Upon its release in 1964, Lilith painted a confusing picture for American audiences. It was too expressive, too ambiguous, too abrupt, too raw. It also wasn’t what audiences had come to expect from writer and director Robert Rossen. By 1961, Rossen had directed nine films including Body and Soul, All the King’s Men, and The Hustler, all primarily focused on social concerns. Lilith was his final picture and something else altogether. With its emphasis on mood and style, the black-and-white Lilith drew on the French New Wave and offered a haunting departure.
Jean Seberg delivers the complex and brilliant title character, a woman wholly unhinged, who “wants to leave the mark of her desire on every living creature.” In the film's opening, title designer Elinor Bunin Munroe captures the strange energy of Seberg’s Lilith – a graceful and enchanting creature of seduction – with an ordinary butterfly. The butterfly becomes trapped in the stark angles of a spiderweb and then breaks free, echoing the narrative of the film.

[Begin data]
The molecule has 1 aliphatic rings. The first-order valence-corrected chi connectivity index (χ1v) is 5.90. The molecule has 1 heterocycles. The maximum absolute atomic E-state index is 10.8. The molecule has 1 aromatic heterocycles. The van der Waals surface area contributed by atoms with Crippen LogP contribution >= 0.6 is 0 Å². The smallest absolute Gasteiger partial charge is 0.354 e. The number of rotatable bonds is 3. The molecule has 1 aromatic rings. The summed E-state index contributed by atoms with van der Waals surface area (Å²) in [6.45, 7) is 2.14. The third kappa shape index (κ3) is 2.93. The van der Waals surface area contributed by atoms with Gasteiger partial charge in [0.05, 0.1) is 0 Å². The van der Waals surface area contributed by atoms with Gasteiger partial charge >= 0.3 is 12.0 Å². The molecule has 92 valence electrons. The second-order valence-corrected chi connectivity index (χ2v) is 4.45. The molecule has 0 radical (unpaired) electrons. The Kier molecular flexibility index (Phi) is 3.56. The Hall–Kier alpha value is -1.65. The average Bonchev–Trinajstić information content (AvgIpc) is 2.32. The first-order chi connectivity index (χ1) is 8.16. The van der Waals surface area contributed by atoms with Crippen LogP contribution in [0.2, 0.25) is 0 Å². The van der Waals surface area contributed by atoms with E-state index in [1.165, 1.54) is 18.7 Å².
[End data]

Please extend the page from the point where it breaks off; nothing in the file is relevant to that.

The graphic sequence is relatively simple, but it draws attention to itself, heightening the creative presence of the film. It takes the film-before-the-film approach and addresses viewers directly with metaphor. The sequence works on a number of levels, preparing audiences tonally and narratively, but also – to take the metaphor further – by delicately positing audience as subject. For 114 minutes, if we are willing and still, we are the butterfly, temporarily ensnared by another world.
Title Design: Elinor Bunin Munroe
Music: Kenyon Hopkins
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